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Interviewing Engineers for Engineers

Ah, growth. Tis a beautiful thing. You’re working at a company and there’s more than you all can handle right now — that’s a great problem to have. Someone was put in charge of hiring, and you’re excited to grow the team.

But, oh …


Looks like someone at your company read Joel on Software. So now you’re on the hook for interviewing since they need a bunch of engineers for the process. Good thing you took all those classes … erm, no. No one told you how to interview people. They use vague terms like ‘fit’ and ‘culture’. Here’s some real advice for being a better interviewer — and a better asset to your growing team.

You Have Two Goals in the Interview

One of them will be obvious – see if they’re right for your company. But this is also your chance to show what it is like to do what you do. You need to pitch¬†your company. If you’re (hopefully) interviewing someone good, chances are they have a couple other companies chomping at the bit to hire them. They may have already turned down other offers. So while there are many approaches to interviewing, I don’t prefer the interrogation approach.


Interviewer: How many years did you work on X? What do you know about Y? Can you hit the ground running?


Interviewer: Hi [their name], I’m [insert your own name]. I [blank] here at [blank] and I spend most of my time [blank]ing. Here at [blank] we [then describe the structure of your team]…


Find Out Your Role in the Interview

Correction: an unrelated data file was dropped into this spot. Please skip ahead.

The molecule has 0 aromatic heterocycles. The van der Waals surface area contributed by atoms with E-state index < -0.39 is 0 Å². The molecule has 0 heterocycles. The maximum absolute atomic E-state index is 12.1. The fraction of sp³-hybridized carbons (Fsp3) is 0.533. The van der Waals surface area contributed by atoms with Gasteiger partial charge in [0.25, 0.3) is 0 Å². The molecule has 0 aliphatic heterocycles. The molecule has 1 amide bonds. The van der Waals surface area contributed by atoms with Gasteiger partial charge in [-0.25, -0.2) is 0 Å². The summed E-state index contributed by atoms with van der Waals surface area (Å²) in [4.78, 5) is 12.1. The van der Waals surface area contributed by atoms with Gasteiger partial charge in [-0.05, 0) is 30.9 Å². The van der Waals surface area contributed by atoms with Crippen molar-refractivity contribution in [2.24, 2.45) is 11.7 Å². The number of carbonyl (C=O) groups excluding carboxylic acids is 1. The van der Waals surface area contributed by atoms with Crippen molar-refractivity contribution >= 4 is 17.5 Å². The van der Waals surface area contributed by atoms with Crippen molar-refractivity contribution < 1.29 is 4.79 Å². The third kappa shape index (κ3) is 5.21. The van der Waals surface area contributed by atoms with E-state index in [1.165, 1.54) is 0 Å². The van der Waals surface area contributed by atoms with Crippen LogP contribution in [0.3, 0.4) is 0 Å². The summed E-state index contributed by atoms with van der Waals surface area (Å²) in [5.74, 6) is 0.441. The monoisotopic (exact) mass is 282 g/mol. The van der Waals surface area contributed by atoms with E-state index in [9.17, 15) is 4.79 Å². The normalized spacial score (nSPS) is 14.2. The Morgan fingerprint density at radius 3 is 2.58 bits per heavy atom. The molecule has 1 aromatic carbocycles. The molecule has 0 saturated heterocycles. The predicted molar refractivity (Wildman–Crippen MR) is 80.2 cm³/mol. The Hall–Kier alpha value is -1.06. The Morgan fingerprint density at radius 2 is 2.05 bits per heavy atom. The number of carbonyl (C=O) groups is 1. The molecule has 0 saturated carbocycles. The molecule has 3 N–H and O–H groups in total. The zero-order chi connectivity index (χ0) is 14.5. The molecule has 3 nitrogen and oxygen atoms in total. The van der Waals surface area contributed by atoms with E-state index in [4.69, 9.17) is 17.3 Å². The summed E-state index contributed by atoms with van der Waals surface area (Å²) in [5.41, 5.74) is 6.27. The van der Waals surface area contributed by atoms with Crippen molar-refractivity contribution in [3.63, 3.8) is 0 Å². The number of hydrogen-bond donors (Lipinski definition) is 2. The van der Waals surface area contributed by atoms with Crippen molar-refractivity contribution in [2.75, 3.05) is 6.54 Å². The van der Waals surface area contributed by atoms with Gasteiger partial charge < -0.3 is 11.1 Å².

Management didn’t pull your name out of a hat, hopefully, to conduct the interview. They obviously thought there was a reason you should talk to this person. Even if you think you know, ASK. It could be anywhere from “We hoped you’d spend 6 months mentoring them if we hire them” to “We want to hand them this really important feature that we needed the personnel power to accomplish.” If they say ‘fit’, ask ‘in what way?’

Spend Less Time on Wasted Questions

Sure, they can tell you about their last gig. But they’ve done that 10000 times (or, for even good people, at least a few). Asking good questions is hard, but getting more granular on a simple question isn’t. If you’re supposed to find out (based on the role you have) how they work with other developers, then ask “Tell me about a time at your last gig when you worked with other developers on a time-sensitive issue” Not the best question in the world, but surely not the worst.

An easy litmus test? If you can find out the answer by reading their resume, it’s a wasted question.

Like All Things, It Comes With Practice

I’ve surely not interviewed that much, but I have talked to more than a few people about their interviewing approaches and techniques (hence this post). But I think they’d agree that you get better at it over time — get a better BS sensor if someone’s trying to fake their way through a technical (or pseudo technical) interview, get better at making the candidate feel at ease, etc.

I’d love to hear feedback on how YOU do interviews, or your company’s approach.

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